MARTIN: Piano Works. Christiane Mathe, piano. KOCH-SCHWANN 3-1221-2 [DDD]; 47:40. Produced by Helene Steffan.
Eight Preludes. Fantasy on Flamenco Rhythms. Guitare. Claire de Lune. Etude Rythmique. Esquisse.
The more familiar one grows with the music of Frank Martin the more deeply rewarding it becomes — an impression with which most of my Fanfare colleagues appear to concur. Although his pieces for piano solo may seem peripheral to the body of his output, they share the qualities of meticulous elegance and understated eloquence displayed by his works of larger scale. This new recording omits Danse Grave from what would otherwise be a complete survey of this portion of his work.
Martin’s musical personality resembles Ravel’s in its crystalline lucidity; also, like Ravel, he achieved considerable artistic depth without a sense of weightiness. Yet Martin’s is a truly distinctive voice, with an airy coolness and mercurial lightness partly created by irregular metric schemes smoothly and discreetly blended into fluent patterns and textures and by a freely chromatic harmonic approach that avoids a strong grounding in tonality while favoring pure consonances.
The Eiqht Preludes that Martin wrote in 1948 for Dinu Lipatti (who died before he could perform them) display all the virtues described above, and have been recorded frequently during the past decade. However, their interpretive requirements seem to elude most pianists, as few if any of these renditions have displayed the necessary rhythmic incisiveness and translucence of touch and articulation. Christiane Matthe, a young German pianist whose involvements extend to jazz and modern dance as well as to contemporary music, does better than many in these pieces, but there is still considerable room for improvement. Martin’s largest-scale solo piano piece is the Fantasy on Flamenco Rhythms composed one year before his death in 1974. It was intended as a collaboration between his daughter, a flamenco dancer, and pianist Paul Badura-Skoda, a long-time friend. A deeply compelling work, it is stark, austere, and darkly reflective, and alternately declamatory, explosive, and propulsive in its unfolding. The treatment of flamenco elements is quite abstract and devoid of cliché.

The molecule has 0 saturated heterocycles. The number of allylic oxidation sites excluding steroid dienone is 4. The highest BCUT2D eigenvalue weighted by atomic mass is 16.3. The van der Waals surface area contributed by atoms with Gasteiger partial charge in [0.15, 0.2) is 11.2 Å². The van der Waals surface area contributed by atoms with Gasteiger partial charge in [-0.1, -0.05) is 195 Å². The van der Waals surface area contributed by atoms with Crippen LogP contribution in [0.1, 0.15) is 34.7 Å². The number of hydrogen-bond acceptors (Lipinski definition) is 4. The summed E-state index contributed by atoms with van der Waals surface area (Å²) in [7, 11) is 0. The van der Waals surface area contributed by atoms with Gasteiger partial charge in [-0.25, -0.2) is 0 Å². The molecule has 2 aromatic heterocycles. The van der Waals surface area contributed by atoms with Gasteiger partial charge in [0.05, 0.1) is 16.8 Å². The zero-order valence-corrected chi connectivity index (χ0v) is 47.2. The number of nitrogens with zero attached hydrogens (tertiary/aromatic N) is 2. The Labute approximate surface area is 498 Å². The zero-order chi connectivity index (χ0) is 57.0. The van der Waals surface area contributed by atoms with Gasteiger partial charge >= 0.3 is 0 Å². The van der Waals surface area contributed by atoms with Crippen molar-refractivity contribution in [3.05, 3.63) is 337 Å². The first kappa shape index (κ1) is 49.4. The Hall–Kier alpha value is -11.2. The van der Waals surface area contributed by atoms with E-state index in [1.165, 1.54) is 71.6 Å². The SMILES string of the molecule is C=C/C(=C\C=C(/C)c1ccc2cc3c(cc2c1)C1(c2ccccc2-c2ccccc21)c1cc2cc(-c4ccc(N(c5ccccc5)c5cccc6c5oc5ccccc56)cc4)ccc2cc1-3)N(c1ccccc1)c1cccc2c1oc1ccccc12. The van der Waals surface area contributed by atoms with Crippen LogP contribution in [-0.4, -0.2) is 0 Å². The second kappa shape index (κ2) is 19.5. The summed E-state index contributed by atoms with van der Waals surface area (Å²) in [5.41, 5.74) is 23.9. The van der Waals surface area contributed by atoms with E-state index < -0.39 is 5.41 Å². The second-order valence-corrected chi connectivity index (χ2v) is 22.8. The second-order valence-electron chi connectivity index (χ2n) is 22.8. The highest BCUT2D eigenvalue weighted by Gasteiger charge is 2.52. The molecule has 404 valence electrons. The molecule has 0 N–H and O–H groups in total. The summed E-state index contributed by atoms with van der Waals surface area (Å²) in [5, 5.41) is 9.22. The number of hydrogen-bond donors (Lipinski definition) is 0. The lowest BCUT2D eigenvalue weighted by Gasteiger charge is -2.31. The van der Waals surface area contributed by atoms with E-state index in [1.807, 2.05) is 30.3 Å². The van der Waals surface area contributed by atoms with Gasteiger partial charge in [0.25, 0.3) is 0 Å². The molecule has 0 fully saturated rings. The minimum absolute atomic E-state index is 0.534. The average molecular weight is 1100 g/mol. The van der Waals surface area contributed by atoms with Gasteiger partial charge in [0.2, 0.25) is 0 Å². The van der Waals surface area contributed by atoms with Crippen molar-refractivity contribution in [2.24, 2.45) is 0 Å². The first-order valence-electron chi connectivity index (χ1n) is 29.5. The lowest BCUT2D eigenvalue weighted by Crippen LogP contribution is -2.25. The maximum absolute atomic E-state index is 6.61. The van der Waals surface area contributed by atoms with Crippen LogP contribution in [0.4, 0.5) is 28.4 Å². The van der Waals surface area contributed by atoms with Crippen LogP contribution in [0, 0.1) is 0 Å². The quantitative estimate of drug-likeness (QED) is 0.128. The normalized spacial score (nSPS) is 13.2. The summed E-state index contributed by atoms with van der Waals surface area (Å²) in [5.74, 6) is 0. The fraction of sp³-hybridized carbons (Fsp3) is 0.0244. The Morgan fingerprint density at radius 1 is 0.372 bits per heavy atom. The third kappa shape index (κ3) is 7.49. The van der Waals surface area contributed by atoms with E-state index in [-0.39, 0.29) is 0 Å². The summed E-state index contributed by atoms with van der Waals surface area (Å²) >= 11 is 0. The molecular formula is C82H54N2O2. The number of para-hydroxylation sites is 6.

The other pieces are much smaller, but far from negligible in quality and merit. Even the 1 1/2-minute Clair de Lune is a gem of beauty and mystery, exemplifying Martin’s unique sort of floating tonality. Guitare consists of four short pieces originally written for guitar. Dedicated to Andrès Segovia, they seem quite idiomatically tailored to their intended instrument and are less effective, I think, on the piano, although the transcription was done by the composer.Esquisse was written as a contest piece and is a concentrated 3-minute work. Etude Rythmique is a homage to Jacques Dalcroze and is an apt realization of his eurhythmic ideals.
An all-Martin piano disc, featuring pianist Daniel Spiegelberg, was reviewed in Fanfare 15:3 by John Wiser, whose verdict I would summarize as a “C+”. I have not heard that disc, but would summarize my reaction to this new release as a “B”– adequate in presenting the general import of the music, but overlooking much of its subtlety and not always rhythmically accurate. Frank Martin’s piano music still awaits recorded performances that can be wholeheartedly recommended.